clude in their list of treasonable acts reference to
fraud and corruption in official circles.
to Treason.
in tho
i. -. -a ' -
Some republican papers nave charged that
large sums of money were used to defeat legis-
. intinn in tho Wisconsin legisla
ture Other republican papers
have referred to these charges
as libels. The Milwaukee Free
Pi-aoa aavtf "Whatever libel
there is on the legislature consists in saying that
.i 11..! .,... mna .Vein1 1-V toflit
people Deiieve Uiai muuey woa uacu w ..
legislation during the session of 1901. We do not
believe there is an intelligent man in Wisconsin
who doubts it. Whatever libel there is in the
statement that it Is susceptible of proof that
money was offered to members for their votes, and
refused by them, is on the unnamed lobbyist, or
lobbyist's agent, who offered it"
Concerning Mr. Roosevelt's refusal to accept
the gift of a silk flag offered by Miss Costeau of
Boston, a reader of the New
The York WorH says that the pres-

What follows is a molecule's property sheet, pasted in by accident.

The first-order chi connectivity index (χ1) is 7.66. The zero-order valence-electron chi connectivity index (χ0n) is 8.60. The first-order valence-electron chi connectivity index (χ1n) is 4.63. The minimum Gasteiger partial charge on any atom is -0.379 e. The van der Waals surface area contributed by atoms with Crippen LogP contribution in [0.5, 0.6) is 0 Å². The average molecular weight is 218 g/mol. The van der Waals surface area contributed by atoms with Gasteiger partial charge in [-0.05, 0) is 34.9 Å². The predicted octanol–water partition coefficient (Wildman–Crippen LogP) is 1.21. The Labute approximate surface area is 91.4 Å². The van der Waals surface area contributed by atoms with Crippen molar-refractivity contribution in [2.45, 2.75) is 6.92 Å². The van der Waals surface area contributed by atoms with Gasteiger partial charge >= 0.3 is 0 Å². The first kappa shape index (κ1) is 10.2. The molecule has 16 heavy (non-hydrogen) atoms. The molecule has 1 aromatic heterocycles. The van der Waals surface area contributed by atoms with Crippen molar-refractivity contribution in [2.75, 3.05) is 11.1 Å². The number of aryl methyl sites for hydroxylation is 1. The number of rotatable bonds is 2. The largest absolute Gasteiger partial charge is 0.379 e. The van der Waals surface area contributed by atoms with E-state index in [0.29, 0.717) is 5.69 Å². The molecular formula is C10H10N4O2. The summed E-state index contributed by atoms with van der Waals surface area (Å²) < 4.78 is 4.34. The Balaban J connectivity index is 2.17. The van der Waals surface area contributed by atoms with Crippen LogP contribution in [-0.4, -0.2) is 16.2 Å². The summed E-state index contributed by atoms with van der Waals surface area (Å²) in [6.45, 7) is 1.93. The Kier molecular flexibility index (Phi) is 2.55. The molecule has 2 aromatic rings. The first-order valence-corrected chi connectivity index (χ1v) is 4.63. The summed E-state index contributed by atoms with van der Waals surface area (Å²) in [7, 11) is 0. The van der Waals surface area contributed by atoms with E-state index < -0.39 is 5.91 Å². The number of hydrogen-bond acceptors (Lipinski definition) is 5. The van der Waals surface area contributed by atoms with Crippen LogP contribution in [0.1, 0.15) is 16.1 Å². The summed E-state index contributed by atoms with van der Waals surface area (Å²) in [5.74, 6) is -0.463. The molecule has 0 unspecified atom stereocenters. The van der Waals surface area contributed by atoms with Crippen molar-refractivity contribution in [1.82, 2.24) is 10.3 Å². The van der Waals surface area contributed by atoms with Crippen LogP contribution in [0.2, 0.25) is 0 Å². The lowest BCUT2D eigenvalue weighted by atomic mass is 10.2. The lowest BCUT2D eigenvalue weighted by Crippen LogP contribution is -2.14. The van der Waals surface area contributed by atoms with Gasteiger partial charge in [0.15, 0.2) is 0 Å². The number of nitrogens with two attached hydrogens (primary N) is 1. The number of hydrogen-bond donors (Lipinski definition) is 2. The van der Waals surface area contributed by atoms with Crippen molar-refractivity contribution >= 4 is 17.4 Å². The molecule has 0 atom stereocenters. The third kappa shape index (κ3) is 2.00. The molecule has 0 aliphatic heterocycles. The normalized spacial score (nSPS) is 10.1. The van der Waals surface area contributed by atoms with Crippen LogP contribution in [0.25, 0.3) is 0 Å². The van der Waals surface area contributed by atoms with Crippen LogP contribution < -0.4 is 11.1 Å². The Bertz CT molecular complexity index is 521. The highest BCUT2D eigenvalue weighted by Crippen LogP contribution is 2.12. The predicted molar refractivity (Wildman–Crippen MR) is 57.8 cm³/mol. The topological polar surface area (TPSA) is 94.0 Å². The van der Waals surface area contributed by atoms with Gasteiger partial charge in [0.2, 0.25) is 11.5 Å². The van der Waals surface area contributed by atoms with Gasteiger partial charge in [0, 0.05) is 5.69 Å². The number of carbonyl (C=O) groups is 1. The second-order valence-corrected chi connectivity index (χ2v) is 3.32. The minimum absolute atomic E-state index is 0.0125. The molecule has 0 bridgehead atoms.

' Costeau ld-nt "lays himself open to the
fiif suspicion of unsentlmentallty on
a point where most people have
most expected to find him supersentlmental." This
reader adds: "As the flag was offered to him by
a woman animated only by the sentiment of af
fection for the flag of her adopted country the
rejection of It by a president who had already
accepted such comparatively sordid gifts as a
saddle-horse, tree railroad pass . and the free
use of government vessels for family outing trips,
tho act strikes me as a singularly ungallant one
to use the mildest possib e term."
The Brooklyn Eagle, says: "Now the farmers
want a trust The best rust for them is trust in
elbow grease, ii is me "
who works his muscles and not
his politics who gets ahead is
this country." The Eagle has
YnrpRRPd tRPif verv clearly in
favor of trusts as they are now organized. It has
declared that it believes in trusts and it is anxioue
to see the democratic party take its star d in favor
to the system. But th Eagle believes In trusts
that are operated for the special advantago of the
particular classes represented by the Eagle. Bo